Consultants to Monitor Settlement OKd


Ventura County supervisors unanimously approved two consulting contracts Tuesday that health officials say are needed to comply with the settlement terms of a federal lawsuit over improper Medicare billing practices.

But the board postponed a decision on who will ultimately have to pay the $1-million cost of the contracts and other related fees.

Health Care Agency Director Pierre Durand, who made the request to hire the consultants, suggested that supervisors use money from the general fund to cover the costs. He said his agency should not be held financially responsible for meeting the federal requirements, which were triggered by a series of audits resulting from the failed merger last year of the county’s mental health and social service agencies.


But board members recently pledged not to approve any new expenditures until they get a handle on a projected $5-million county deficit, caused largely by the Medicare settlement and other related costs. For this reason, they told Durand, they could not guarantee him any help at this time.

“It’s incumbent upon us to hold the line . . . until we have a complete picture,” Supervisor Judy Mikels said.

Durand has said his agency would not be able to shoulder the $1-million tab from his existing budget without affecting the quality of health care services it provides.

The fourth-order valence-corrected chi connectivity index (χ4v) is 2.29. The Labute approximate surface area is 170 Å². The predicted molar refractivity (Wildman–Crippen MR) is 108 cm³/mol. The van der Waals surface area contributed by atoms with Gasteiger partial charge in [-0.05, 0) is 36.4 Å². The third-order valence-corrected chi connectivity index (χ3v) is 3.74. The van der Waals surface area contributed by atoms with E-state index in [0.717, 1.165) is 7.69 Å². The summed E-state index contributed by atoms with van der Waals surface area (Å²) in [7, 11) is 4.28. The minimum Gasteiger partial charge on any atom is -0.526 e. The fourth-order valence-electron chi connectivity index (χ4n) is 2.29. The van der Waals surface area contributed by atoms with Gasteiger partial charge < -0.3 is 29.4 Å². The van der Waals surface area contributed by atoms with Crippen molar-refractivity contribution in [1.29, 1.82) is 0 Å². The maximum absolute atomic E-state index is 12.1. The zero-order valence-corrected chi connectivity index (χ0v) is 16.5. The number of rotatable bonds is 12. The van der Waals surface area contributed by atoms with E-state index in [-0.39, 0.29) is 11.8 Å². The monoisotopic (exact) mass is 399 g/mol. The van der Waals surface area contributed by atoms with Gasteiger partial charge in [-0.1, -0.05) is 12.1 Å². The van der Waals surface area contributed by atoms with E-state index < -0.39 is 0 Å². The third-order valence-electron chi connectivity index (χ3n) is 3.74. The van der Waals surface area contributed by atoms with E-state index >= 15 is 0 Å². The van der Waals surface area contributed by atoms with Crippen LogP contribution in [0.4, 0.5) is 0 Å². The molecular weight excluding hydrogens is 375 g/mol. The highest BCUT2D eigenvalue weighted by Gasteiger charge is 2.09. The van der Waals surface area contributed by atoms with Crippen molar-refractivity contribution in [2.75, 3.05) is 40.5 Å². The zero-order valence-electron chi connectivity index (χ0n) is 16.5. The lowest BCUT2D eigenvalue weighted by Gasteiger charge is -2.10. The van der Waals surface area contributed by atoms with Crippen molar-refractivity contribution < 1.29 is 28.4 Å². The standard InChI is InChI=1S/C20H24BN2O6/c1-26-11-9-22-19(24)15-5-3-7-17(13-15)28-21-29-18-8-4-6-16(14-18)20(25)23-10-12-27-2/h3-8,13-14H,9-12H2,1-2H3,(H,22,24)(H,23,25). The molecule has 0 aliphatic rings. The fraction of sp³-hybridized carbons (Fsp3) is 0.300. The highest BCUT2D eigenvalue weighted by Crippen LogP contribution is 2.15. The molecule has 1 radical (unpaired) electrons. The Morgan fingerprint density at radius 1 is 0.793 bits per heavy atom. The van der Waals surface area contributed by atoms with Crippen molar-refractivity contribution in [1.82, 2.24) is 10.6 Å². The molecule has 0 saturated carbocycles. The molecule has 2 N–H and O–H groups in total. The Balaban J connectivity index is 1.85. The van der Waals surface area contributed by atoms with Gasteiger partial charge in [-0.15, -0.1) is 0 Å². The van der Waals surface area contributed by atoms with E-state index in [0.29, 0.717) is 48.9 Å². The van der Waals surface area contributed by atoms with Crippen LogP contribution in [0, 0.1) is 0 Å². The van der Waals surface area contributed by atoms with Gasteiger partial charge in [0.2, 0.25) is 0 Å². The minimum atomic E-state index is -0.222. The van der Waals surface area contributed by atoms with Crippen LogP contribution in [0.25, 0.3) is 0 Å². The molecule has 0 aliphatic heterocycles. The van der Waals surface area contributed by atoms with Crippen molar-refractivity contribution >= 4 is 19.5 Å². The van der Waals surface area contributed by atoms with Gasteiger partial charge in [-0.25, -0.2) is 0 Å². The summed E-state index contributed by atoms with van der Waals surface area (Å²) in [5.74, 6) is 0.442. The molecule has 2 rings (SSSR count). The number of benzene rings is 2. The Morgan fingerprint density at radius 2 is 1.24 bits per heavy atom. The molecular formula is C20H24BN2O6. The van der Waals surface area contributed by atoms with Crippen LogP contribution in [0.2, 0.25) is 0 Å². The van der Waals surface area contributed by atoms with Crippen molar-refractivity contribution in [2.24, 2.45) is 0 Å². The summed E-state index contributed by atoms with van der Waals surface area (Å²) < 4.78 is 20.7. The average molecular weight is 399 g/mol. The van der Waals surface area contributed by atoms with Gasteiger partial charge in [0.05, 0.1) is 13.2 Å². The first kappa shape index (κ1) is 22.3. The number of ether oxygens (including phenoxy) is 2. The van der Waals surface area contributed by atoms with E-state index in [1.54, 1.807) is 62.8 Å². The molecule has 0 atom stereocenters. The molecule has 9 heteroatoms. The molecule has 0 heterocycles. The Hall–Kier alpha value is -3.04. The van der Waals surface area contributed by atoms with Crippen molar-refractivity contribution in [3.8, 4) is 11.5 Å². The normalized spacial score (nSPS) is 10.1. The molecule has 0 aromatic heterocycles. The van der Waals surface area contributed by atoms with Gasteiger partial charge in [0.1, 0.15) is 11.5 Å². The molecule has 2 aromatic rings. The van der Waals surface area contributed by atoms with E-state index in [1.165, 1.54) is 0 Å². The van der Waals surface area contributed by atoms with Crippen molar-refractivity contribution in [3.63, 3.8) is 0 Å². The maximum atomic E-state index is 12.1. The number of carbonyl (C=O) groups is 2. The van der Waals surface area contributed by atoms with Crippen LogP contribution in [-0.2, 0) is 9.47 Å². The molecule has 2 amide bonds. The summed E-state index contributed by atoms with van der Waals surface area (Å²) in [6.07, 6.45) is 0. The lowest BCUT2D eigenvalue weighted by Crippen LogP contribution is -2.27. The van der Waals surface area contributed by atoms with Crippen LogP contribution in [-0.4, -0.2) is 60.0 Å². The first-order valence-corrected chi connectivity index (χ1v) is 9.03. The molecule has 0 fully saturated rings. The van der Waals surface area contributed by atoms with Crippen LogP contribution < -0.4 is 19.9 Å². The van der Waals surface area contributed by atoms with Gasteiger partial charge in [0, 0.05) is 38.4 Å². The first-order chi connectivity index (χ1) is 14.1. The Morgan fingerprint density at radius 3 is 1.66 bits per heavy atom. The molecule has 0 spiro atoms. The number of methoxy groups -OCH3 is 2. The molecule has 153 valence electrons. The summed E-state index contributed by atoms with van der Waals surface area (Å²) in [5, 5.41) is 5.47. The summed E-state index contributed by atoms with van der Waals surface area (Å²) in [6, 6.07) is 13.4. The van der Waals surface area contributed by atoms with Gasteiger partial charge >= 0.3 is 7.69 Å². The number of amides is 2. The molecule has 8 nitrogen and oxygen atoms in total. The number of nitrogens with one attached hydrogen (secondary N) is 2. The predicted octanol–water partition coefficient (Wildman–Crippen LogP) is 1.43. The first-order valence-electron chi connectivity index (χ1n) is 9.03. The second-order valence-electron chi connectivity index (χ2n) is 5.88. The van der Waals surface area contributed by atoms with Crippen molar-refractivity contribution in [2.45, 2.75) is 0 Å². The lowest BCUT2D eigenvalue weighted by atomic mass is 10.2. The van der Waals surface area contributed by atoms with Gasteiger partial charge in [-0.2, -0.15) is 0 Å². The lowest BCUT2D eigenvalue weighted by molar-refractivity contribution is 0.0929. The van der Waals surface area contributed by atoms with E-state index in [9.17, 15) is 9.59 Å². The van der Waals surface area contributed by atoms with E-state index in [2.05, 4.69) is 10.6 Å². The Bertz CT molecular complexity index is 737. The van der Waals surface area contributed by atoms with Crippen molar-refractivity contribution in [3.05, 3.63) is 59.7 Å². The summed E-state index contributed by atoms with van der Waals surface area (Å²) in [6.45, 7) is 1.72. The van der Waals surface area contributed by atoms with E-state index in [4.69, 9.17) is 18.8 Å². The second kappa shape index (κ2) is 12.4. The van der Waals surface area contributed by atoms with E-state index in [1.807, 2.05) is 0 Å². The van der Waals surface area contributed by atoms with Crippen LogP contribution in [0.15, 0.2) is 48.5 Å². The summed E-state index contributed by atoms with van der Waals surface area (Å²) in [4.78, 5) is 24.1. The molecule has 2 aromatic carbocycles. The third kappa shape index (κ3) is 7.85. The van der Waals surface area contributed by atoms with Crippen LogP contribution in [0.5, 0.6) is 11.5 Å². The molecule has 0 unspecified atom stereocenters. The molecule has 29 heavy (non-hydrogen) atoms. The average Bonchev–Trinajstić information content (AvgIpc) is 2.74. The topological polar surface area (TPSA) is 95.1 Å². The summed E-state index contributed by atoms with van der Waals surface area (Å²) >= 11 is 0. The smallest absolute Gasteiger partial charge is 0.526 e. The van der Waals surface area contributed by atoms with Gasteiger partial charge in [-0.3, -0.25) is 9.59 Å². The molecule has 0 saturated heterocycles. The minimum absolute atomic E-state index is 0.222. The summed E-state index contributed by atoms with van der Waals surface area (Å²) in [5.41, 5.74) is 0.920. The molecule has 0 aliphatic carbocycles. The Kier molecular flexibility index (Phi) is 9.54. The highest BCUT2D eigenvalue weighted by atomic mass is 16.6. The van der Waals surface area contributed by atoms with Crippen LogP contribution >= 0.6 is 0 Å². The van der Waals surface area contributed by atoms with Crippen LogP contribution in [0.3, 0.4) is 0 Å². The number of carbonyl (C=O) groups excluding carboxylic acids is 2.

Supervisors told Durand that they were sympathetic to his concerns and would continue to review the matter. They promised to look at other funding sources when county staff meets next month to review the budget.

Also Tuesday, supervisors delayed until January the transfer of $340,100 worth of vacation and sick time related to the move of the mental health department’s Inpatient Psychiatric Unit to Ventura County Medical Center. The recent reorganization was part of the federal lawsuit settlement.

Of the two contracts approved Tuesday, one is with the firm of Deloitte & Touche, which will be responsible for training 2,000 county employees on proper billing practices.


The second is with Ernst & Young, which will conduct annual audits to ensure that the county is complying with the terms of the settlement.

Supervisor Kathy Long said she was concerned about the latter contract because of news reports last week that Ernst & Young would have to pay $335 million to Cendant Corp. to settle charges of inaccurate audits.

But Durand and his deputy, Michael Powers, said Ernst & Young is a well-respected firm and noted that the division that would be handling Ventura County’s audit was composed of a different and specialized staff.

In July, the county agreed to pay $15.3 million to settle a federal lawsuit stemming from years of faulty Medicare billing practices. The county agreed to pay the money over a five-year period.

Penalties and payouts stemming from the botched reorganization have cost the county $11 million so far this fiscal year and are the main cause of the county’s current financial problems, officials said.